MANILA - The Department of Foreign Affairs announced Monday the start of negotiations in expanding United States access to its bases, a move that would result in a greater presence of American troops in the country amid rising tensions with China.
In a statement, Foreign Affairs Secretary Albert del Rosario said negotiations for the Philippine-US framework agreement on increased rotational presence are necessary to ensure the security of the Filipino people and the stability of the region.
He said increased rotational presence of US forces could enhance deterrence and boost maritime security and maritime domain awareness even before the Philippine military acquires more ships and aircraft. He also noted timely and responsive humanitarian and disaster relief will be improved through the framework agreement.
Del Rosario said Philippine negotiators have been given parameters to ensure that the Philippine Constitution and laws are fully respected during the negotiations.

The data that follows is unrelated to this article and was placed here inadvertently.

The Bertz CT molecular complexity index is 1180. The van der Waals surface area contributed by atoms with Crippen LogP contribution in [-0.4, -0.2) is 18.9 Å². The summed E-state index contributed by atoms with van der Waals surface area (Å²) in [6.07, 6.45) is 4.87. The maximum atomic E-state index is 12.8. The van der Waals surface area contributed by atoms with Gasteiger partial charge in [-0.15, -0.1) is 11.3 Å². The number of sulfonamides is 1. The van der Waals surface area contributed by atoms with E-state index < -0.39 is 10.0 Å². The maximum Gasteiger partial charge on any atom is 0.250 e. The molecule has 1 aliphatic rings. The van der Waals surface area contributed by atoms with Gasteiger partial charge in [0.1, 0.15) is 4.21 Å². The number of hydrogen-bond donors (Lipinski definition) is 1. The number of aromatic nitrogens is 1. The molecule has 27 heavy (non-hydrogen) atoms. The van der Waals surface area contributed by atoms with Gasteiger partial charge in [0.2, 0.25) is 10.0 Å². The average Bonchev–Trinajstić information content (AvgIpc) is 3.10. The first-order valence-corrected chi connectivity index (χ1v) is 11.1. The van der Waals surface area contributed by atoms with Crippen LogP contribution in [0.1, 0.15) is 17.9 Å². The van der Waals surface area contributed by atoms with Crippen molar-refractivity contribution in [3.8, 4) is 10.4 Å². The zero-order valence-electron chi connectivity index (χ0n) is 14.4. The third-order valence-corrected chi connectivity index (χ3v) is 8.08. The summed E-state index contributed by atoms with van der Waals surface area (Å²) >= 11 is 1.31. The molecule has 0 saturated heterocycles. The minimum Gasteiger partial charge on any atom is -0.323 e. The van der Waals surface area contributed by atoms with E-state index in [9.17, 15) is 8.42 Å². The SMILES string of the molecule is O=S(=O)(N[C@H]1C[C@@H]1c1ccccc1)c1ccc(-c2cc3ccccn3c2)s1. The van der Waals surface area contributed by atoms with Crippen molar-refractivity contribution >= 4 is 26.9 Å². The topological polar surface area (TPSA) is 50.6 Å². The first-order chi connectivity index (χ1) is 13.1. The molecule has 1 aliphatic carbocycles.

“Transparency is extremely important in these negotiations. Our people need to know that our laws are observed and our interests are protected at all times,” he said.
“Our region would also need to know that we are steadfastly for peace; but that we stand ready to tap every resource, to call on every alliance, to do what is necessary in order to defend what is ours, to secure our nation and to keep our people safe,” he added.
Several hundred US Special Forces troops have been on short term deployments in the southern Philippines since 2002 to help train local troops fighting Islamic militants.
The United States had tens of thousands of troops stationed in the Philippines, at the Clark Air Base and Subic Naval Base north of Manila, until the early 1990s.
The United States, a former colonial ruler of the Philippines, was forced to abandon the bases amid anti-US sentiment and a row over rent. The constitution now bans any permanent foreign bases in the Philippines.
However Clark and Subic, now partly converted to business use, still host and service US military aircraft and warships on short-term exercises.
China claims most of the South China Sea including waters close to the shores of its neighbors including the Philippines.
Last year China seized control of Scarborough Shoal, about 230 kilometers (140 miles) off the coast of the main Philippine island of Luzon, after the Filipino navy backed down from a lengthy stand-off. With a report by Agence France-Presse